If the image published in Craig’s book does not show the three priests, then what did they look like? Only Father Burgos has a publicly available photograph, which had been published in various books and served as basis for other artistic depictions of him. These include his monument in Vigan City and his portrait by Francisco Makabuhay for the National Heroes Commission.

Photo of Fr. Jose Burgos

As to Gomes, the most prominent artwork depicting him is his monument in the plaza of Bacoor, Cavite erected in 1923. We can hypothesize that those who commissioned the monument — especially the elders — would have known what he looked like. This monument served as a basis of later depictions, including that which was used in the 1972 commemorative stamp.

Monument to Mariano Gomes erected in 1923

To complicate matters, there are two other artworks that supposedly depict him which, unfortunately, bear little resemblance to each other and to the Bacoor monument. One is a wooden bust of him which is now on display at the UP Asian Center. It was donated along with busts of other heroes by the descendants of revolutionary leader Guillermo Masangkay. Was the sculptor Graciano Nepomuceno influenced by the Craig image? It is hard to determine.

Bust of Fr. Mariano Gomes by Graciano Nepomuceno
Currently on display at the University of the Philippines Asian Center

The second artwork is a portrait by Pablo Amorsolo on display in the National Museum of Fine Arts. Unlike the elongated face of the Bacoor monument, the portrait shows Gomes with a rounded face. What makes things even more complicated is that this portrait bears a closer resemblance to the bust of Jacinto Zamora by Nepomuceno. It may also have been the basis of Zamora’s face in the 1972 commemorative stamp.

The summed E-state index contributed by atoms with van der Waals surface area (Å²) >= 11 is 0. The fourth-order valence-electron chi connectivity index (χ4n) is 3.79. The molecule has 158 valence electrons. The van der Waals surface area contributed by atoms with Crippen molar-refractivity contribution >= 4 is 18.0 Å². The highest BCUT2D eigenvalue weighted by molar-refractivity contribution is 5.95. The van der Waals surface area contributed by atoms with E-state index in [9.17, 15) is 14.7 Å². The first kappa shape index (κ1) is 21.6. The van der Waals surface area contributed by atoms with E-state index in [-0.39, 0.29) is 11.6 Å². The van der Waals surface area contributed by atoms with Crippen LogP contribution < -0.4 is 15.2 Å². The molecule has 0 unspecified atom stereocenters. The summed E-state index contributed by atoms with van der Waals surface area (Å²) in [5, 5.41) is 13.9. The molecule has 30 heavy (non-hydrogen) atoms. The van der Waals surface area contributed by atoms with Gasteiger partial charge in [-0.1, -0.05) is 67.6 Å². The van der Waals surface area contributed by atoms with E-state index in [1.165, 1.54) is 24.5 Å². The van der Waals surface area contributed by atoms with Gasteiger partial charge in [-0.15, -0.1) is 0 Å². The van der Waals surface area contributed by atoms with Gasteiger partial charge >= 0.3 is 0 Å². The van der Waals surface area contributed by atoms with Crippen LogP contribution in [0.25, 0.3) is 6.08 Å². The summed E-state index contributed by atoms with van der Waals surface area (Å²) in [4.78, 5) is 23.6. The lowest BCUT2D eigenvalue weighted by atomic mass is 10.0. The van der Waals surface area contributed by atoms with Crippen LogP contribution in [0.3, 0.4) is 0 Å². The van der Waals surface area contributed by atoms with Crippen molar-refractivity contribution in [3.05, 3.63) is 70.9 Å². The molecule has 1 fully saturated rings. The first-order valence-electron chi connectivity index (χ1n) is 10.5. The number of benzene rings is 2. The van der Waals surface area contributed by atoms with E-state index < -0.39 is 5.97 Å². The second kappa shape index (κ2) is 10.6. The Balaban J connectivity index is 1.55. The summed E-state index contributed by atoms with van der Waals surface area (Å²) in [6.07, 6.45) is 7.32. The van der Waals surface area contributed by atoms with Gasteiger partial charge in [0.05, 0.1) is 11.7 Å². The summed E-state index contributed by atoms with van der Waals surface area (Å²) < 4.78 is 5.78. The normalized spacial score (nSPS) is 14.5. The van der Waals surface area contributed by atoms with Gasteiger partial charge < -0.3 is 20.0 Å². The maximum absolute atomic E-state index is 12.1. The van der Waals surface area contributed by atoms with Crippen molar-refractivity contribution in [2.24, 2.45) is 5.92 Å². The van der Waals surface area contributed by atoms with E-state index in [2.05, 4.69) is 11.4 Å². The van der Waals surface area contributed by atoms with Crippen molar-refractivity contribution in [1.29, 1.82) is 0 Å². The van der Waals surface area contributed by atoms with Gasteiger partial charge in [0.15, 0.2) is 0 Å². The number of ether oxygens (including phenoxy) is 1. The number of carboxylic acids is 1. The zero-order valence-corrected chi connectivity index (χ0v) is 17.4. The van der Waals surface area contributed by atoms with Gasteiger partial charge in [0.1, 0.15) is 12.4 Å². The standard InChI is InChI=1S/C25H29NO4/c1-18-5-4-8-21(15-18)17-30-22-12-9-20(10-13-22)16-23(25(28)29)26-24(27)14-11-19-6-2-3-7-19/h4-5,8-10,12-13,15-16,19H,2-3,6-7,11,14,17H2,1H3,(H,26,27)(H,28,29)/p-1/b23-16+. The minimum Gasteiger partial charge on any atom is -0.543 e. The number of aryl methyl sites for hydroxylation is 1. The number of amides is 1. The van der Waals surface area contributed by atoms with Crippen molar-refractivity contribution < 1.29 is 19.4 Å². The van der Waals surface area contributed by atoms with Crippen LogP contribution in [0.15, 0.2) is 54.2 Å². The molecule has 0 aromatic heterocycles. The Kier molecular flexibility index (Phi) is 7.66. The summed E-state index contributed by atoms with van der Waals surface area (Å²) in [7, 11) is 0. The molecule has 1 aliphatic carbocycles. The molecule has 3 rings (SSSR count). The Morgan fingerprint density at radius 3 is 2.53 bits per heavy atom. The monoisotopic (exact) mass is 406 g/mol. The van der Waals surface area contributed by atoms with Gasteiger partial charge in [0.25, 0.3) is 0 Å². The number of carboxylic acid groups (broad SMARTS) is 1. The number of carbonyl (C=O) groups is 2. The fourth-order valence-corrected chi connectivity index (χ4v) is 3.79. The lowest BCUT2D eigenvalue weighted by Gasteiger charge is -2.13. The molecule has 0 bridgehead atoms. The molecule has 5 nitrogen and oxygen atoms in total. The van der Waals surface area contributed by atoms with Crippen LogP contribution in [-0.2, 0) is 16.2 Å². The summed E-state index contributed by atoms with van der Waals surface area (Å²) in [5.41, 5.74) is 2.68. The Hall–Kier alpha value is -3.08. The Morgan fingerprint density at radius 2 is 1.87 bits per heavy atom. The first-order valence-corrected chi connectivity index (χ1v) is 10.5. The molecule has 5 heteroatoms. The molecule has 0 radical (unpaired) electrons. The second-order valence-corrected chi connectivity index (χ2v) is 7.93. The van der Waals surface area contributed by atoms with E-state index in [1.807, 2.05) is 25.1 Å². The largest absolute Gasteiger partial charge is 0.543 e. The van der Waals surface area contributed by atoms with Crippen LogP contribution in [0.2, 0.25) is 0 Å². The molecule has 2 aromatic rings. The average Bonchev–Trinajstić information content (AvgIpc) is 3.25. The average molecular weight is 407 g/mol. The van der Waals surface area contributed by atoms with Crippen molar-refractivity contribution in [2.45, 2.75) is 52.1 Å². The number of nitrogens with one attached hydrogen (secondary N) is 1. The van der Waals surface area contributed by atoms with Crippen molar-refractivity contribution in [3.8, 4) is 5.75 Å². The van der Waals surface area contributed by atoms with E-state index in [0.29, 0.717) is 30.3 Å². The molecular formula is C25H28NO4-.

Portrait of Fr. Mariano Gomes by Pablo Amorsolo, 1932
Displayed at the National Museum of Fine Arts, Manila



An Icon’s Legacy

The absence of publicly available photographs of Fathers Gomes and Zamora has led to the inconsistency of their depiction in art. Many have chosen instead to closely follow the Craig image lending to its continued prominence. These artworks include a 1963 painting by Virginia Flor-Agbayani on display at the University of the Philippines Diliman Library.

Portrait of the GOMBURZA by Virginia Flor-Agbayani, 1963

Many, including the GOMBURZA Centennial Commission, opted to merge existing iconography with research, leading to an image of Gomes as a gray-haired man and Zamora as a middle-aged man. R. Martinez and Sons also published a similar configuration in the book Burgos, Gomez and Zamora: Martyr Priests of 1872 (1972) by Juliana C. Pineda.

Commemorative stamp for the centenary of the martyrdom of the GOMBURZA, 1972

Detail of an unreleased stamp commemorating the centenary of the martyrdom of the GOMBURZA, 1972

Nonetheless, we can consider the photograph not as a faithful representation of the three martyred priests but as an icon for our veneration and respect. Even though it is highly unlikely that the three were given the privilege of taking a photograph together before they met their tragic fate, the image allows us to remember them as a group not in agony, as monuments to the three would often do, but in serenity. We can emphasize not just the sadness of their deaths but the richness of their lives and service to their flock.


Boncan, Celestina P. Remembering the Cavite Mutiny of 1872. General Trias, Cavite: Geronimo Berenguer de los Reyes Jr. Foundation, Inc., 1995.
Gwekoh, Sol H. Burgos, Gomes, Zamora: Secular Martyrs of Filipinism. Manila: National Bookstore, 1972.
Pineda, Juliana C. Burgos, Gomez and Zamora: Martyr Priests of 1872. Manila: R. Martinez and Sons, 1972.
Richardson, Jim. The Light of Liberty: Documents and Studies on the Katipunan, 1892-1897. Quezon City: Ateneo de Manila University Press, 2013.